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When light is lethal: Moroccans struggle with skin disorder

"I hate the sun anyways"AP
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"I hate the sun anyways"
Says Mustapha Redouane. Determined to send her 7-year-old son to school despite a life-threatening sensitivity to sunlight, Nadia El Rami stuck a deal with the school’s director: Mustapha would be allowed in the classroom, but only if he studies inside a cardboard box.

8-year old Mustapha has already had 11 operations to remove cancerous growths on his skin. His family is among thousands around the world struggling with Xeroderma pigmentosum (XP), and increasingly seeking new treatments.
The malignant maladyAP
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The malignant malady
Xeroderma pigmentosum, commonly known as XP, is an inherited condition characterized by an extreme sensitivity to ultraviolet (UV) rays from sunlight. This condition affects mostly the eyes and areas of skin exposed to the sun. Some affected individuals have also reported problems involving the nervous system and have a high risk of developing skin cancer.

The signs of xeroderma pigmentosum usually appear in infancy or early childhood.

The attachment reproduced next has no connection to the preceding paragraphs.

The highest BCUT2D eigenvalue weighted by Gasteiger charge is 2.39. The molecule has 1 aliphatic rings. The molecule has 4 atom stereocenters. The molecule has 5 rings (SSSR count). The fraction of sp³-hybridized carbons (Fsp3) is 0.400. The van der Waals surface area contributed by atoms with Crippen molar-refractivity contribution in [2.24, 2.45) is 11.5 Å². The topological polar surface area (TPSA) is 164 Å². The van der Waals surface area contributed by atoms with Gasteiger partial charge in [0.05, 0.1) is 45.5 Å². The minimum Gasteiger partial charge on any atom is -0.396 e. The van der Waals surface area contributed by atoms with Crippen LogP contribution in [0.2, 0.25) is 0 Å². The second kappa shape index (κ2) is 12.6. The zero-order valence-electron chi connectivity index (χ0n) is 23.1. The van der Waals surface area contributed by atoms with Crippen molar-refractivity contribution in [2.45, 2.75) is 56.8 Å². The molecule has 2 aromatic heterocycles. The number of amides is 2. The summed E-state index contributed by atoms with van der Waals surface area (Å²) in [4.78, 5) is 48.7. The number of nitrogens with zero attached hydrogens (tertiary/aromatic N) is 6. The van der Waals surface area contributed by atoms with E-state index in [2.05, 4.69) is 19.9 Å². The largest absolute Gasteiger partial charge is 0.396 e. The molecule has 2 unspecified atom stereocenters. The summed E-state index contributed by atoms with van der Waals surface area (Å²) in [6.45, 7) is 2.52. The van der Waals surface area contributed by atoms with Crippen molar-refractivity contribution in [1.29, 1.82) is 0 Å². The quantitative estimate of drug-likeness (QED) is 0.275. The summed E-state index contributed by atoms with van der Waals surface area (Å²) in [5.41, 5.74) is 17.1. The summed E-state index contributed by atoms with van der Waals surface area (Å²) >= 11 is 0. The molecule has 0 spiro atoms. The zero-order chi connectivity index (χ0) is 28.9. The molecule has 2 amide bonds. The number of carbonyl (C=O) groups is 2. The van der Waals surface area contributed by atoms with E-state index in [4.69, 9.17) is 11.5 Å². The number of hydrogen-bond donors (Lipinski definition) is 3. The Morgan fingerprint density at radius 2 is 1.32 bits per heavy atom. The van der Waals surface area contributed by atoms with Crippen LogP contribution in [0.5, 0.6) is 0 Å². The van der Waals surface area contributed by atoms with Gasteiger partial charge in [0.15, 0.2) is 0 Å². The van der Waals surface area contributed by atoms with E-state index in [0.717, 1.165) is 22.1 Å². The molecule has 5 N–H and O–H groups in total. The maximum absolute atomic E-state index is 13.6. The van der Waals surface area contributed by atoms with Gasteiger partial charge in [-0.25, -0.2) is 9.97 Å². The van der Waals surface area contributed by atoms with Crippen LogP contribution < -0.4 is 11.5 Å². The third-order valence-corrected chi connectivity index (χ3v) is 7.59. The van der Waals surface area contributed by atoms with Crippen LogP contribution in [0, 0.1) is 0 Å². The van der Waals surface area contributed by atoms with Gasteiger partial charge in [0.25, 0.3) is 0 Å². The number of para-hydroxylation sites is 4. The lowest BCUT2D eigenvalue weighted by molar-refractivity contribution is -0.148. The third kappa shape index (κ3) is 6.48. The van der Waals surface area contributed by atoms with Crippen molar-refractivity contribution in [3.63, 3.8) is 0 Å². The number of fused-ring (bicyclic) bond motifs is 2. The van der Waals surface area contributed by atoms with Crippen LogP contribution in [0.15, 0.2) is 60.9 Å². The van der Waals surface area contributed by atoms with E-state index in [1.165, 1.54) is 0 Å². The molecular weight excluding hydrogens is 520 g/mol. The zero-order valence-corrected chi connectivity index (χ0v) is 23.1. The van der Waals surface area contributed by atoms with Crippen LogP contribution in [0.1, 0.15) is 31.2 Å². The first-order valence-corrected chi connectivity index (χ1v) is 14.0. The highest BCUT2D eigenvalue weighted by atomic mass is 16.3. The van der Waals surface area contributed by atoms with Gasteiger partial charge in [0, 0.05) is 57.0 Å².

What causes it?AP
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What causes it?
Because the disorder is inherited, XP is more common in populations where marriage between blood-relations is high, Dr. Kraemer said. Affected children inherit two copies of a mutated gene, one from each parent. A 2016 Moroccan government study estimates about 15% of marriages are between family members.
Countries affected till nowAP
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Countries affected till now
The disorder affects about 1 in 10,000 people in North Africa — more than 10 times the rate in Europe and about 100 times the rate in the United States, according to Dr. Kenneth Kraemer, who researches XP at the U.S. National Institutes of Health.
Slightest sun exposure results in XPAP
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Slightest sun exposure results in XP
Living in a country where the sun shines year-round makes them more susceptible to skin cancers that can be caused by the disorder, said Fatima El Fatouikai, pediatric dermatology specialist in Casablanca. Without protection, few XP patients in Morocco live beyond their teenage years, El Fatouikai said.
The man with a cause; Habib El GhazaouiAP
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The man with a cause; Habib El Ghazaoui
"It hurts me that I have to see little kids suffer because of lack of awareness" says Habib El Ghazaoui, who quit his veterinary job and made it his life’s mission to raise awareness and help children with XP after learning that his daughter Fatimazehra had the disorder.
Prevention is the only cureAP
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Prevention is the only cure
Off and on there spreads a word about a new preventive cure for XP but the doctors deny the rumours entirely claiming that prevention is the only cure for this with minimal sun exposure.
XP support groups are increasingly sharing advice online.
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